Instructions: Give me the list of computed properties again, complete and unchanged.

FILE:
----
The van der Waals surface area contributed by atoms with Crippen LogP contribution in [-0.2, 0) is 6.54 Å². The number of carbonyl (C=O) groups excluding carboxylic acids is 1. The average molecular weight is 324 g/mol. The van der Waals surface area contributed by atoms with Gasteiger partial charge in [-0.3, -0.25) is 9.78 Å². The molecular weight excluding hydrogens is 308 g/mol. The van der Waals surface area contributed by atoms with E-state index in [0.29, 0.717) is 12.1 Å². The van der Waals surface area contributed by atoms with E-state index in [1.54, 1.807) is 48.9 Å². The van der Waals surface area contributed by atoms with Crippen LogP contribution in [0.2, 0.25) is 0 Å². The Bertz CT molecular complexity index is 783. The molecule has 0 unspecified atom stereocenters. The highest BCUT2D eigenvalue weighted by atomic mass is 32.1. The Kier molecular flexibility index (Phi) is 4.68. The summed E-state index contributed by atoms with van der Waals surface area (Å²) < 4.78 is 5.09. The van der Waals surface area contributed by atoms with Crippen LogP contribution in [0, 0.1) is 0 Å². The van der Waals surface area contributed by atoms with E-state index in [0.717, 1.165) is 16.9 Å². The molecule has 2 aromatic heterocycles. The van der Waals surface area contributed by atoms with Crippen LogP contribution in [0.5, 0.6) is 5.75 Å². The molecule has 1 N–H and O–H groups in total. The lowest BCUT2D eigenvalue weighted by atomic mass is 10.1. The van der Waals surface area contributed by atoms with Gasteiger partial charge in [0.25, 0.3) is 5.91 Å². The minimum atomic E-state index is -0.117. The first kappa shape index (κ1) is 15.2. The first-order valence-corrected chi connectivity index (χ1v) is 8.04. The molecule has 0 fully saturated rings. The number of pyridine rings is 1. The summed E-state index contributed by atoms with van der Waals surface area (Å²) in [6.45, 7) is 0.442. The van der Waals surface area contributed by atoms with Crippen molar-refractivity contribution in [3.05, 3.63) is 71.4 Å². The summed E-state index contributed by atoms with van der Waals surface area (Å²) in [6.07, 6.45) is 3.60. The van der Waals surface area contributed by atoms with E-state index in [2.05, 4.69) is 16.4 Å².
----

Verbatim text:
The van der Waals surface area contributed by atoms with Crippen LogP contribution in [-0.2, 0) is 6.54 Å². The number of carbonyl (C=O) groups excluding carboxylic acids is 1. The average molecular weight is 324 g/mol. The van der Waals surface area contributed by atoms with Gasteiger partial charge in [-0.3, -0.25) is 9.78 Å². The molecular weight excluding hydrogens is 308 g/mol. The van der Waals surface area contributed by atoms with E-state index in [0.29, 0.717) is 12.1 Å². The van der Waals surface area contributed by atoms with E-state index in [1.54, 1.807) is 48.9 Å². The van der Waals surface area contributed by atoms with Crippen LogP contribution in [0.2, 0.25) is 0 Å². The Bertz CT molecular complexity index is 783. The molecule has 0 unspecified atom stereocenters. The highest BCUT2D eigenvalue weighted by atomic mass is 32.1. The Kier molecular flexibility index (Phi) is 4.68. The summed E-state index contributed by atoms with van der Waals surface area (Å²) < 4.78 is 5.09. The van der Waals surface area contributed by atoms with Crippen LogP contribution in [0, 0.1) is 0 Å². The van der Waals surface area contributed by atoms with E-state index in [0.717, 1.165) is 16.9 Å². The molecule has 2 aromatic heterocycles. The van der Waals surface area contributed by atoms with Crippen LogP contribution in [0.5, 0.6) is 5.75 Å². The molecule has 1 N–H and O–H groups in total. The lowest BCUT2D eigenvalue weighted by atomic mass is 10.1. The van der Waals surface area contributed by atoms with Gasteiger partial charge in [0.25, 0.3) is 5.91 Å². The minimum atomic E-state index is -0.117. The first kappa shape index (κ1) is 15.2. The first-order valence-corrected chi connectivity index (χ1v) is 8.04. The molecule has 0 fully saturated rings. The number of pyridine rings is 1. The summed E-state index contributed by atoms with van der Waals surface area (Å²) in [6.45, 7) is 0.442. The van der Waals surface area contributed by atoms with Crippen molar-refractivity contribution in [3.05, 3.63) is 71.4 Å². The summed E-state index contributed by atoms with van der Waals surface area (Å²) in [6.07, 6.45) is 3.60. The van der Waals surface area contributed by atoms with E-state index in [2.05, 4.69) is 16.4 Å².